Kevyn Orr

Sarah Hulett / Michigan Radio

 Detroit emergency manager Kevyn Orr has cancelled a planned bus tour for the city’s Wall Street creditors.

Some of those creditors are in Detroit this week to meet with Orr, and to take a look at some of the city’s assets.

The planned tour would have put the creditors on a city bus, and taken them for some pretty grim sightseeing.

It was meant to convince them that the city’s condition is dire, and bondholders should big accept losses on their Detroit debt.

User: Brother O'Mara / flickr

Saunteel Jenkins replaces Charles Pugh as Detroit City Council President

"Saunteel Jenkins is the new President of the Detroit City Council. The Council voted on new leadership after it lost its two former top officials. Jenkins replaces Charles Pugh, who has vanished from the public eye amidst allegations of a questionable relationship with a teenager," Michigan Radio's Sarah Cwiek reports.

Proposed legislation would let voters eliminate income tax

Republican state Representative Bob Genetski is sponsoring legislation that would let voters decide whether to get rid of the state's income tax.

"He supports raising the state’s sale’s tax to make up for the lost revenue. Former director of the state House Fiscal Agency Mitch Bean says the plan would leave an $8.5 billion dollar hole in next year’s state budget," Jake Neher reports.

Orr cancels bus tour with creditors

Detroit emergency manager Kevyn Orr has canceled a planned bus tour meant to convince Wall Street creditors that the city's condition is dire and they should accept big losses on its debt.

"Orr says the tour could be rescheduled. But it increasingly seems that his negotiations with creditors are hitting a wall. City Council member Ken Cockrel echoes what many think--that resistance from creditors is speeding up Detroit’s timeline for a possible bankruptcy filing," Michigan Radio's Sarah Cwiek reports.

Sarah Cwiek / Michigan Radio

 The battle over control of Detroit’s two pension funds is heating up, with big consequences for city retirees and other creditors as the city creeps closer to possible bankruptcy.

Detroit has two pension funds: A general retirement system for most employees, and a separate system for the police and fire departments.

The dispute revolves around how well-funded both systems are. The exact number is key, because state law allows emergency managers to replace pension boards if a system is funded below 80%.

During the last year of World War II, as millions died in history’s most sustained orgy of violence, other men quietly and secretly planned what to do after the war was over. They worked out the details of the division of Germany and the administration of Japan even before those countries had been occupied. Doing that in advance was essential.

Historians agree that was a precondition for Europe’s eventual recovery, and Japan’s rebirth as a prosperous democracy.  This advance planning also went a long way to prevent a new world war breaking out in the rubble of the old.

I mention this because I hope somebody is thinking about what to do when Detroit declares bankruptcy, and even more importantly, when that process is over. Planning how the city will begin the process back to some form of prosperity.

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Detroit's pension systems vs. Kevyn Orr

Detroit has two pension systems and both have posted fairly strong funding levels. But emergency manager Kevyn Orr has questioned some of those numbers. Orr spokesman Bill Nowling says using more realistic projections changes the funding levels, but Detroit’s pension systems say their numbers are correct.

Michigan schools might consolidate services

Michigan schools could be forced to consolidate many of their services into county-wide systems if state lawmakers decide to go along with a plan released yesterday by state Superintendent Mike Flanagan. Flanagan wants services like transportation, food, and staff training to be handled at the county or regional level.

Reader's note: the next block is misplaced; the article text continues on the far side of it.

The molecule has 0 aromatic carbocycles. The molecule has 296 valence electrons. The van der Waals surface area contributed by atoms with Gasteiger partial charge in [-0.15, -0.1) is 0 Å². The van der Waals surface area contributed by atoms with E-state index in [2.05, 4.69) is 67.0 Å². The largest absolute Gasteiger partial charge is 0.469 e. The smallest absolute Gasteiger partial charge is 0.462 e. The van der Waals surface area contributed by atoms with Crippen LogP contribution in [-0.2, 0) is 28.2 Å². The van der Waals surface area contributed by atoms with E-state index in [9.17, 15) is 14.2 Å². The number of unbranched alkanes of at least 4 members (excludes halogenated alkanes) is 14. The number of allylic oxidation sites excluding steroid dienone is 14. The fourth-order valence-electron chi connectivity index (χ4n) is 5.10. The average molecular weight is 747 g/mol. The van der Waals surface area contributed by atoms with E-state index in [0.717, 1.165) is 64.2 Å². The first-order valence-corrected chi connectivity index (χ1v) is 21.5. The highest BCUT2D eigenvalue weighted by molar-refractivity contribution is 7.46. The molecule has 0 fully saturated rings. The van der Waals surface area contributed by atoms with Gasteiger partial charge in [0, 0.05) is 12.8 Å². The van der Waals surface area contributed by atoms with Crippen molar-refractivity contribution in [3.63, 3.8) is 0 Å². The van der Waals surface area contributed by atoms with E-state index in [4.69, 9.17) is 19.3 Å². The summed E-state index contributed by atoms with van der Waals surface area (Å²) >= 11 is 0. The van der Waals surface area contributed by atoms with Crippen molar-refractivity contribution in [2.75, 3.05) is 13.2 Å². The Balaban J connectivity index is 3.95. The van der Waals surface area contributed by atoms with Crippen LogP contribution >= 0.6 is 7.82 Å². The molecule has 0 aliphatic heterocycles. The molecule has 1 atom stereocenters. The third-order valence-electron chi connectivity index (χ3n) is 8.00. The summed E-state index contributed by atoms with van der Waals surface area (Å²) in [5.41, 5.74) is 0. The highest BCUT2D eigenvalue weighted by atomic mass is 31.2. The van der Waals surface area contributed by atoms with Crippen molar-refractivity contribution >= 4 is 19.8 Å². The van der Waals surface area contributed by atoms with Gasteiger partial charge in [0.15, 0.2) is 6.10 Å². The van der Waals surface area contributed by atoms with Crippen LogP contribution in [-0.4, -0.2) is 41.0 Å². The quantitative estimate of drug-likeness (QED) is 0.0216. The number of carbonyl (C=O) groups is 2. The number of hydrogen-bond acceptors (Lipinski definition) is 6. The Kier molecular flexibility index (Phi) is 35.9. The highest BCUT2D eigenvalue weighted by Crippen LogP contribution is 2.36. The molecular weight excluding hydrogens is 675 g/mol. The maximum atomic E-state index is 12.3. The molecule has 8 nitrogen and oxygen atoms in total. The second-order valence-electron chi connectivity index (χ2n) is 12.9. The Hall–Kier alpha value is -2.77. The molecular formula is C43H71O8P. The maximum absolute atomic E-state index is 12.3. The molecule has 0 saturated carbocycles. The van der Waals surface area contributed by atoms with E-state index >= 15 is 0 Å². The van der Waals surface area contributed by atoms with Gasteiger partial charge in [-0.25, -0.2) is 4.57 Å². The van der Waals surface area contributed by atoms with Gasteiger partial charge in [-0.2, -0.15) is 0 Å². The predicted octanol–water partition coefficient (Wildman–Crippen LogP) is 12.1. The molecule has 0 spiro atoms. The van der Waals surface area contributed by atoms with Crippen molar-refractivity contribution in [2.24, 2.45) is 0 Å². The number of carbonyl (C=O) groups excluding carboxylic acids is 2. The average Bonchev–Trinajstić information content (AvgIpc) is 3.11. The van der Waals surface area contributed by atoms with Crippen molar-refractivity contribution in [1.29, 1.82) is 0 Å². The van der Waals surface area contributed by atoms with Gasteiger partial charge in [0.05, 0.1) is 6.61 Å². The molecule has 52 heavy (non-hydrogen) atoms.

“And local districts, they can spend time on student achievement issues and not worry about all that other stuff,” Flanagan told Michigan Public Radio's Jake Neher.

Detroit City Council will select new leader

The Detroit City Council is expected to select a new president today. The board typically numbers nine but now has six members after two recently resigned and the former President Charles Pugh deserted his duties.

Daniell Walquist Lynch / Flickr

A new nonprofit is demolishing vacant homes (blight) in a northwest Detroit neighborhood.

The organization is called the Detroit Blight Authority, and is working on a project that encompasses all 14 blocks of the Brightmoor neighborhood.

According to a story in the Detroit Free Press, the Blight Authority already collected nearly 100,000 pounds of trash that had been illegally dumped in the neighborhood. Brightmoor encompasses an area of four square miles in Detroit.

mich.gov / Michigan Government

Detroit’s answer to the famous bus tours of New York City is emerging this week.

Well, kind of.

On Wednesday, Detroit’s emergency manager Kevyn Orr will lead creditors on a guided bus tour through the city. But the tour won’t be highlighting the city’s landmarks. Instead, the creditors will be checking out dire conditions in some of Detroit’s neighborhoods.

From the Associated Press:

DETROIT (AP) - Detroit has filed a lawsuit against an insurance company the city says is improperly withholding $11 million a month in casino payments and taxes.

According to The Detroit News, the suit against Syncora Guarantee Inc. was filed on Friday.

Emergency Manager Kevyn Orr says the casino revenue Syncora is holding up each month is enough to pay Detroit firefighters for two months.

A representative for Syncora declined to comment when contacted by the Detroit Free Press.

Well, we’ve just about made it halfway through the year.  In fact, for most businesses and most states, Monday is the start of a new fiscal year. Michigan, however, starts its fiscal year October 1.

Why?  Well, it has to do with an accounting trick to deal with a fiscal crisis back in the nineteen seventies. Yes, the more things change, the more some things stay the same.

But this has been a pretty momentous six months. On New Year’s Day, elected officials were still fully in charge in Detroit.  Today, the city is being run by an emergency manager. Six months ago, while everybody knew Detroit finances were bad, nobody dreamed the total debt might be near twenty billion dollars.

Detroit emergency manager Kevyn Orr has reminded two of the city’s biggest unions that their contracts are expiring soon.

In letters sent this week, Orr emphasized that he’s not required to conduct collective bargaining sessions.